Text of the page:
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I know that magnetic fields can be redirected, but... given a situation where you have static magnetic field over a large area, and you want to quickly change the magnetic field strength. Is it feasible to redirect nearby fields and curve the field towards a single point, thus increasing flux density and strength?

the answer with the cone is great and all but are there any alternatives?

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up vote 11 down vote accepted

Yes, it is possible to guide magnetic field lines using a shaped magnetic material. Just as field lines concentrate when entering the south pole of a magnet from a large area, an external magnetic field can be "gathered" using, for example, a cone-shaped piece of iron. The cone can be positioned such that the static field spread over a large area enters the wide end of the cone. The iron confines the field and will guide it to the tip of the cone, where it will emerge with a much higher density and, therefore, a much higher magnetic field strength.

This will, of course, reduce the field to the sides of the cone, since this method won't increase the total magnetic field present in the region. The field lines that used to occupy that space are now simply confined inside the cone.

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does any metal work for this cone? Or would things like mumetal work best? Also I'm assuming that the change in magnetic field is proportional(if bigger end is 2x size of smaller end of cone, I should expect double field strength through the cone). – mugetsu Nov 18 '11 at 21:50
@mugetsu Any magnetic material will work (you need something that will interact with the magnetic field, which is, by definition, a magnetic material). And yes, I would expect, ignoring edge effects and assuming a uniform initial field, that your increase in field strength will be proportional to the ratio of the areas of the two ends of the cone. – Mitchell Nov 19 '11 at 1:11
@Mitchell - If you concentrate a uniform field using such a cone, and use it to attract or repel another magnet, then would it be true that there is no net force on the system consisting of the cone plus the other magnet? My understanding was that current loops can never feel a net force on their center of mass in a uniform field (though they can feel a torque), so I would guess you can't get around this just by having multiple current loops. – Hypnosifl Oct 27 '14 at 21:16
Hi, is it possible to make any arbitrary shape of field using this technique? Meaning, if there is a noninvasive technology that can use magnetic fields to make neurons fire (which there is) would it be possible to pick and choose exactly which neurons to simultaneously fire by focusing the magnetic field in different ways? – pete Dec 27 '14 at 21:03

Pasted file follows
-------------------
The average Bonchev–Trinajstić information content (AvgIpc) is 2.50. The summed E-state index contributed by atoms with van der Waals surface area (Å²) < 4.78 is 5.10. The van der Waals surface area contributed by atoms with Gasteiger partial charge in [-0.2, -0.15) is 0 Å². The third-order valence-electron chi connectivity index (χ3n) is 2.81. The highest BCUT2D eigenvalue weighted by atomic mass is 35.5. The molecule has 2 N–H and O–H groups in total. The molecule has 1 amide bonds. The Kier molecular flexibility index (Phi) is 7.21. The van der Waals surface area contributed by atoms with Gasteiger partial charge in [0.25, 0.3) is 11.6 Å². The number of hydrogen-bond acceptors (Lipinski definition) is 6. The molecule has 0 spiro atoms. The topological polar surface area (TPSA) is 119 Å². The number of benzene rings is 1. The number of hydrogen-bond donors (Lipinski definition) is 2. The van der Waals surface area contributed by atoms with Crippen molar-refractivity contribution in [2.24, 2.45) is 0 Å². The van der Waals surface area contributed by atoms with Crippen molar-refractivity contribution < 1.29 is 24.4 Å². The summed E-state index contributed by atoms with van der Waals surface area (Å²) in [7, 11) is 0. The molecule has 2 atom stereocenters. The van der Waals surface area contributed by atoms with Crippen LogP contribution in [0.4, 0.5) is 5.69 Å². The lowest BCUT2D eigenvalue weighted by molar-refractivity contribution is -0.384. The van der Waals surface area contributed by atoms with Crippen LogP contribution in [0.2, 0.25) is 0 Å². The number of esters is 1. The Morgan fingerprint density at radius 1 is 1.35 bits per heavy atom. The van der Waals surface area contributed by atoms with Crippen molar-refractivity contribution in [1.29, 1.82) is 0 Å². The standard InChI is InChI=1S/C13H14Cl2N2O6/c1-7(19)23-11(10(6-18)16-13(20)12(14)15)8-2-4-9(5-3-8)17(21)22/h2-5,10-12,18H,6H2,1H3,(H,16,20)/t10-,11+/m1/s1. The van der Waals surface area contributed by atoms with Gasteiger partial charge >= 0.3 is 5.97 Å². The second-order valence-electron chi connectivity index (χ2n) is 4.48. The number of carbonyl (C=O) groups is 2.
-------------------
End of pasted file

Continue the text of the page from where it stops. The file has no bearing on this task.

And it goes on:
hi, am doing some home-based experiments. can u help me with focusing my EM field with some link's or examples online. – dhpratik Aug 17 '15 at 7:29

This is basically what a solenoid does. You have multiple current rings, and "within" the solenoid the magnetic field loops are concentrated whereas outside they are very weak and actually divergent in the limiting case. A much more interesting questions is if one could design a solenoid or solenoid like structure which "minimizes" the magnetic fields and currents "within" the sources (wire loops) while maximizing it in the region "outside" of the "sources" (interior of the solenoid without any currents or sources). This would have practical implications, since there are limits to how much current and magnetic fields materials which hold the currents can tolerate before they breakdown. It would be great if one could generate very large fields outside of the sources to say confine a magnetic fusion plasma, without breaking down structure containing the generating currents. It is a much more difficult problem because you have to treat the field within the conductors themselves. I have thought about it fruitlessly for a while and would love to find someone who might have worked on this more. Perhaps it could not easily be solved analytically, but just like they are doing with antennas these says, perhaps, since the equations are already there, the deux ex machina of genetic algorithms might be useful if one could define all the parameters. Also, there is perhaps a completely different approach than the solenoid one, that is a dynamical electromagnetic field. Since these can be self-propagating in the vaccuum, and one could theoretically focus a magnetic field outside of a source. Technically, there would be far-field (radiation) in such cases, but not all cases. For example, Schott in 1933 discovered non-radiating solutions for spherically charged objects rotating at relativistic velocities. To my knowledge, no one has designed an object which could do this without such high velocities, but these kinds of problems have been solved before by a more clever design.